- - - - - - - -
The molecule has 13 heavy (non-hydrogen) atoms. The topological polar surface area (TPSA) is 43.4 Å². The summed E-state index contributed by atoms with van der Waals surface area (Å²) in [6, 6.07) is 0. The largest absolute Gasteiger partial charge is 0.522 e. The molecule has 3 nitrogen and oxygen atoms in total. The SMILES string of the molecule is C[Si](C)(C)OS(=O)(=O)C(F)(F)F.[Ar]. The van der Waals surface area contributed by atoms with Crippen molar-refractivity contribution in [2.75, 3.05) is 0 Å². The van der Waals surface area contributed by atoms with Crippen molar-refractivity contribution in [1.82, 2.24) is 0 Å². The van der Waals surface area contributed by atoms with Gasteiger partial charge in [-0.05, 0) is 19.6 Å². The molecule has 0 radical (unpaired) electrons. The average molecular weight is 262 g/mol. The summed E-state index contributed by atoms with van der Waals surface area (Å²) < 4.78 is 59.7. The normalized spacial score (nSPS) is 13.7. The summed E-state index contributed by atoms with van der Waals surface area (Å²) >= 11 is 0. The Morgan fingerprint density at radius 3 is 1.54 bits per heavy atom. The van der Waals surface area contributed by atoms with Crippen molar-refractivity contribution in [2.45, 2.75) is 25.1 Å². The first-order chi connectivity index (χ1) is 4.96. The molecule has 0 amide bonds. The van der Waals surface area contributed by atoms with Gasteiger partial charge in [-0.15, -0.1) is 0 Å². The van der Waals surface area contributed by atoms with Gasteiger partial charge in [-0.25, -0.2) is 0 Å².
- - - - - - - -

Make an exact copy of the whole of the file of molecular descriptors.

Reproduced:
The molecule has 13 heavy (non-hydrogen) atoms. The topological polar surface area (TPSA) is 43.4 Å². The summed E-state index contributed by atoms with van der Waals surface area (Å²) in [6, 6.07) is 0. The largest absolute Gasteiger partial charge is 0.522 e. The molecule has 3 nitrogen and oxygen atoms in total. The SMILES string of the molecule is C[Si](C)(C)OS(=O)(=O)C(F)(F)F.[Ar]. The van der Waals surface area contributed by atoms with Crippen molar-refractivity contribution in [2.75, 3.05) is 0 Å². The van der Waals surface area contributed by atoms with Crippen molar-refractivity contribution in [1.82, 2.24) is 0 Å². The van der Waals surface area contributed by atoms with Gasteiger partial charge in [-0.05, 0) is 19.6 Å². The molecule has 0 radical (unpaired) electrons. The average molecular weight is 262 g/mol. The summed E-state index contributed by atoms with van der Waals surface area (Å²) < 4.78 is 59.7. The normalized spacial score (nSPS) is 13.7. The summed E-state index contributed by atoms with van der Waals surface area (Å²) >= 11 is 0. The Morgan fingerprint density at radius 3 is 1.54 bits per heavy atom. The van der Waals surface area contributed by atoms with Crippen molar-refractivity contribution in [2.45, 2.75) is 25.1 Å². The first-order chi connectivity index (χ1) is 4.96. The molecule has 0 amide bonds. The van der Waals surface area contributed by atoms with Gasteiger partial charge in [-0.15, -0.1) is 0 Å². The van der Waals surface area contributed by atoms with Gasteiger partial charge in [-0.25, -0.2) is 0 Å².